Mike Koehler manages the development, go-to-market execution, and delivery of EMC's services portfolio. Previously, he was a senior vice president at HP, where he was responsible for market expansion and improving revenue. He also played a key role in HP's acquisition of Electronic Data systems Corporation (EDS), leading the integration of EDS' IT Outsourcing (ITO) and Business Process Outsourcing (BPO) businesses into the HP framework. He talks about why EMC has a renewed focus on services and what customers are demanding.
Why is EMC talking services? Are you moving away from being a product company?
Even though, we are a products and technology company, services is going to play a very important role. Not that we are going to move away from a product company ever, but the skills and capabilities that the company needs to grow over time have more consultative nature to them. EMC has begun to recognize the market shift on how technology is being consumed and sold. So, we are moving from a transactional-based product selling organization to more of a consultative-led engagement. At the same time, we are not talking services from a traditional point of view or trying to build a generic services company. But we want to build our services around technologies that matter the most --things like cloud and big data for example. We then look at the entire life cycle starting from strategy, design, implementation, operation, education and support for customers who want to consume those technologies.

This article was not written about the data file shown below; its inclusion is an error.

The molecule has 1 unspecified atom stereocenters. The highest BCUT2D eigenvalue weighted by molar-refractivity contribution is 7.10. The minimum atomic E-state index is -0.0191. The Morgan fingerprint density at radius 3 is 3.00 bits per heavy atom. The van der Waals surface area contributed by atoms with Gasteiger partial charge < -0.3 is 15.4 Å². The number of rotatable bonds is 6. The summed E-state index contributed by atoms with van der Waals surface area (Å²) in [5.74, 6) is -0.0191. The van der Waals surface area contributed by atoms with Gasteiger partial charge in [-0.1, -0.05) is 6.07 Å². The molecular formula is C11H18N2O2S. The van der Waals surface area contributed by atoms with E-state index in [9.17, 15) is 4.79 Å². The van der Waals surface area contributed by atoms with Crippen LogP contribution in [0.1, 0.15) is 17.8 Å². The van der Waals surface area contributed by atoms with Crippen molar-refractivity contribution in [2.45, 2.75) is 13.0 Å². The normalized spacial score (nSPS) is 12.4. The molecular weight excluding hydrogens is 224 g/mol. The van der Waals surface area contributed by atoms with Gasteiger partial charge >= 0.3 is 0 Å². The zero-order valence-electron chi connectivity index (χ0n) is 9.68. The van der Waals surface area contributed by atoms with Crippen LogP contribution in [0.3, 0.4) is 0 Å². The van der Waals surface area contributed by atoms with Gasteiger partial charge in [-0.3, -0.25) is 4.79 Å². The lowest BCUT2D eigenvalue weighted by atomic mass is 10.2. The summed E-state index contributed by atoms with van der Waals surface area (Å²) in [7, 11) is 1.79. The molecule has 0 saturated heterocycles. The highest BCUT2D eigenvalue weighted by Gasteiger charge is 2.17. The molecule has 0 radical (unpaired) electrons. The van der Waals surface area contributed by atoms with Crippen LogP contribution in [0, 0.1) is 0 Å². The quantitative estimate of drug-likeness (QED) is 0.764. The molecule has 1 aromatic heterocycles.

Managed services has started to play an ever-increasing role in enterprises. Interestingly, your service organization has a very strong focus here. How different are you from others in the market?
Everybody's definition of managed services is quite different. People think that they sometimes want managed services. But when you take a closer look, you can see that customers want a way to align their expenses with the consumption of the technology. It is a little bit different than managed services, but the market has created that environment. So while building a managed services offering portfolio, we considered what customers really want. We continue to enhance our managed services portfolio in line with this philosophy. If we go to the traditional aspect of managed services, it looks more like outsourcing. But we know that we are not going to do that. That is for the HPs and IBMs of the world to take.
But what's wrong in taking it up, if that's what your customers are asking for?
We are not there to take care of the end-to-end IT infrastructure of customers. But a lot of customers want us to be their managed services arm for storage platform. That's less about financial transaction and more about storage skill sets. We don't engage in managed services if it's just about 'running your mess for less'. There really has to be a transformational agenda underneath it. We run the existing infrastructure, make it better and help the customer move to the next-generation infrastructure. That's where we engage a lot. The majority of customers we have on managed services today are on some journey of that transformation towards the 'next-gen' technologies. So there is a consultative nature underneath it.
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